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All about rum
History of rum
Before becoming the drink of choice of pirates, rum was born as a creative way to use up excess molasses, a byproduct of cane sugar, during Colonial times. The farmers learned that they could ferment and distill molasses to craft what would soon become one of the most popular liquors in the Caribbean. In particular, it became the favorite drink of sailors and, you guessed it, pirates. In some areas, this spirit also served as currency
Types of rum
Unlike other spirits like bourbon or whiskey, rum is not subject to regulations. This means that distillers can create endless varieties by using different distillation techniques. The main varieties are white rum, dark rum and spiced rum. White rum ages very briefly and then undergoes a filtering process. It's clear, and its dry taste makes it a good choice for many cocktails. Dark rum ages for long periods of time, and you can sip it on its own thanks to its complex flavor profile. Spiced varieties result from the addition of different spices, which enhance the notes originated from barrel aging. There are also golden rums, which age for longer than white ones but are still a good choice for cocktails. Aromatic rums feature different added flavors like coconut, mango, lime and other tropical fruits.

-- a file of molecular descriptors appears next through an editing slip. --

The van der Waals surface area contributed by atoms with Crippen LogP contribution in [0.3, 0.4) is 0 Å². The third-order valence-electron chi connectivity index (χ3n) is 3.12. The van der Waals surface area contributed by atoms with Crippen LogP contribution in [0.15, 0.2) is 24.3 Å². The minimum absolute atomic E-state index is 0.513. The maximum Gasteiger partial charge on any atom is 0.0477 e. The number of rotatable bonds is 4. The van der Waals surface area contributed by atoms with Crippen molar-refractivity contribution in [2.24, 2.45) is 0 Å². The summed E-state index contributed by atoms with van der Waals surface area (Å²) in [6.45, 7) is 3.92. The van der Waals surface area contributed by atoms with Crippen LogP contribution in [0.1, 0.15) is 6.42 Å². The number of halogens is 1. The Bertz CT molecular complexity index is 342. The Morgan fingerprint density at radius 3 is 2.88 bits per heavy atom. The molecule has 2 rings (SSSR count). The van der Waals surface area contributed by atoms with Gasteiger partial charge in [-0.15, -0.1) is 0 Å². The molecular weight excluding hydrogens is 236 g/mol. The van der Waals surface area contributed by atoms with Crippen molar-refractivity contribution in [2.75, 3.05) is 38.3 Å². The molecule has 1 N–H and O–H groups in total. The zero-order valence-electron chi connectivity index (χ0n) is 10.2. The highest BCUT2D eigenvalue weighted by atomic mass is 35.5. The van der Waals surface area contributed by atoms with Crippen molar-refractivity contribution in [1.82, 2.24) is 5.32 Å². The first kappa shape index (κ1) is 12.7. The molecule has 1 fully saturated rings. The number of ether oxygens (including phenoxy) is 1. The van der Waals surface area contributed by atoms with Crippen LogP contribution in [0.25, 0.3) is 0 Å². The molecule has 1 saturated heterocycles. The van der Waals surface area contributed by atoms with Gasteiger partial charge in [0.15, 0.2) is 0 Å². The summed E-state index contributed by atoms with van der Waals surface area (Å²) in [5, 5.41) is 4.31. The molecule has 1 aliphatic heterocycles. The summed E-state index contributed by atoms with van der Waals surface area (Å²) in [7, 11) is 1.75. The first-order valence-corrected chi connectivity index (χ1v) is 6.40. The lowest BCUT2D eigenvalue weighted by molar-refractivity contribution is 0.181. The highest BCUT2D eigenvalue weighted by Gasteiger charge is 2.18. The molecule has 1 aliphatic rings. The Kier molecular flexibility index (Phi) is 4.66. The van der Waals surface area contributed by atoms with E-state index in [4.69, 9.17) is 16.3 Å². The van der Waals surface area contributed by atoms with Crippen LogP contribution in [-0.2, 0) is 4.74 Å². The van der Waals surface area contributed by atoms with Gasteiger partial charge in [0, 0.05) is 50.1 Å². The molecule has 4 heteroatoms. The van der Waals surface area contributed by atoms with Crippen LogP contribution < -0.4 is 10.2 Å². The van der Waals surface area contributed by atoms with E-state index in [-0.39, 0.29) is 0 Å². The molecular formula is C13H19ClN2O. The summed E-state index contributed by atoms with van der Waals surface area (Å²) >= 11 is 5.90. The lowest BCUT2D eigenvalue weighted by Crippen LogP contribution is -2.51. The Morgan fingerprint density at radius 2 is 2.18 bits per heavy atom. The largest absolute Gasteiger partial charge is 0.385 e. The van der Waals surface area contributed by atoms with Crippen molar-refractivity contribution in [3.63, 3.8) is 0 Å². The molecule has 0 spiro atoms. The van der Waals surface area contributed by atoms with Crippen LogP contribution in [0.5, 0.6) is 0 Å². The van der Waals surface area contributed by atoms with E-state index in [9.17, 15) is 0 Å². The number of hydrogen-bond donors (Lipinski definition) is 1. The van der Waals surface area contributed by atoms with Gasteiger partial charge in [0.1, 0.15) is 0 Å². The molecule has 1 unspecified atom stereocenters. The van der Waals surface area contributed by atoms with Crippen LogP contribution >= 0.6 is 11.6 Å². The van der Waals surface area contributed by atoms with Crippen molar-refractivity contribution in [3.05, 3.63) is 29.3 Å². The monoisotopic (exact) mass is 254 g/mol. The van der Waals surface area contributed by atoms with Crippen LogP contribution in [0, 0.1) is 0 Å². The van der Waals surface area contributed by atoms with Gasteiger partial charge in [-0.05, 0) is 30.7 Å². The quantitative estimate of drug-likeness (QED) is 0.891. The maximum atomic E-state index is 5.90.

How to mix rums
It's a known fact that rum blends well with all dark mixers like cola and root beer. But it also tastes good with other liquors, in classic Tiki cocktails like mai tai, knickerbocker and cable car. Alternatively, you can mix this spirit with coconut water and tropical fruit juices.